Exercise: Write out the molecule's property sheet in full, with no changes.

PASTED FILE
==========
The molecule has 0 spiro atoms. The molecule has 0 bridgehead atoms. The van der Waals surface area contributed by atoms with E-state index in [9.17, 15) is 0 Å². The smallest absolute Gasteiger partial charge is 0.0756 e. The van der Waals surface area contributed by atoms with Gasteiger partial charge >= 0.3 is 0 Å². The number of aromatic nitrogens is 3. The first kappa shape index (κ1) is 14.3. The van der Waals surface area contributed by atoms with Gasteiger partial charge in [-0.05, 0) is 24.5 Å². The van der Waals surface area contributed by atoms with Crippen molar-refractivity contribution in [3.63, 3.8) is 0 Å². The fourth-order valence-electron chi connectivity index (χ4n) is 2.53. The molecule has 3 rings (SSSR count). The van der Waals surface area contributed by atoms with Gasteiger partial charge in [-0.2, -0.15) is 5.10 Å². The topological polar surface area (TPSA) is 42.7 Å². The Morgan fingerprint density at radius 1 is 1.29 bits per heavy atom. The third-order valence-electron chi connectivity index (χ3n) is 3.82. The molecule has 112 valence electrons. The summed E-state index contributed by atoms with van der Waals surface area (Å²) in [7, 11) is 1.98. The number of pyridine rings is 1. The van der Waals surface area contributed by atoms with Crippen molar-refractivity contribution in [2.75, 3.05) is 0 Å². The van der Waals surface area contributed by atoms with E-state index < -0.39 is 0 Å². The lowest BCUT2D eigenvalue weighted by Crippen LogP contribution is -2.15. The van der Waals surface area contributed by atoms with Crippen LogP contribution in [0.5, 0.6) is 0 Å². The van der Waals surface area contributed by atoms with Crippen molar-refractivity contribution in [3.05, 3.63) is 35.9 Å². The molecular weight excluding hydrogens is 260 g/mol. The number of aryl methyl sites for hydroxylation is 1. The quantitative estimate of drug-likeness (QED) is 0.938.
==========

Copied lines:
The molecule has 0 spiro atoms. The molecule has 0 bridgehead atoms. The van der Waals surface area contributed by atoms with E-state index in [9.17, 15) is 0 Å². The smallest absolute Gasteiger partial charge is 0.0756 e. The van der Waals surface area contributed by atoms with Gasteiger partial charge >= 0.3 is 0 Å². The number of aromatic nitrogens is 3. The first kappa shape index (κ1) is 14.3. The van der Waals surface area contributed by atoms with Gasteiger partial charge in [-0.05, 0) is 24.5 Å². The van der Waals surface area contributed by atoms with Crippen molar-refractivity contribution in [3.63, 3.8) is 0 Å². The fourth-order valence-electron chi connectivity index (χ4n) is 2.53. The molecule has 3 rings (SSSR count). The van der Waals surface area contributed by atoms with Gasteiger partial charge in [-0.2, -0.15) is 5.10 Å². The topological polar surface area (TPSA) is 42.7 Å². The Morgan fingerprint density at radius 1 is 1.29 bits per heavy atom. The third-order valence-electron chi connectivity index (χ3n) is 3.82. The molecule has 112 valence electrons. The summed E-state index contributed by atoms with van der Waals surface area (Å²) in [7, 11) is 1.98. The number of pyridine rings is 1. The van der Waals surface area contributed by atoms with Crippen molar-refractivity contribution in [2.75, 3.05) is 0 Å². The van der Waals surface area contributed by atoms with E-state index < -0.39 is 0 Å². The lowest BCUT2D eigenvalue weighted by Crippen LogP contribution is -2.15. The van der Waals surface area contributed by atoms with Crippen LogP contribution in [0.5, 0.6) is 0 Å². The van der Waals surface area contributed by atoms with Crippen molar-refractivity contribution in [3.05, 3.63) is 35.9 Å². The molecular weight excluding hydrogens is 260 g/mol. The number of aryl methyl sites for hydroxylation is 1. The quantitative estimate of drug-likeness (QED) is 0.938.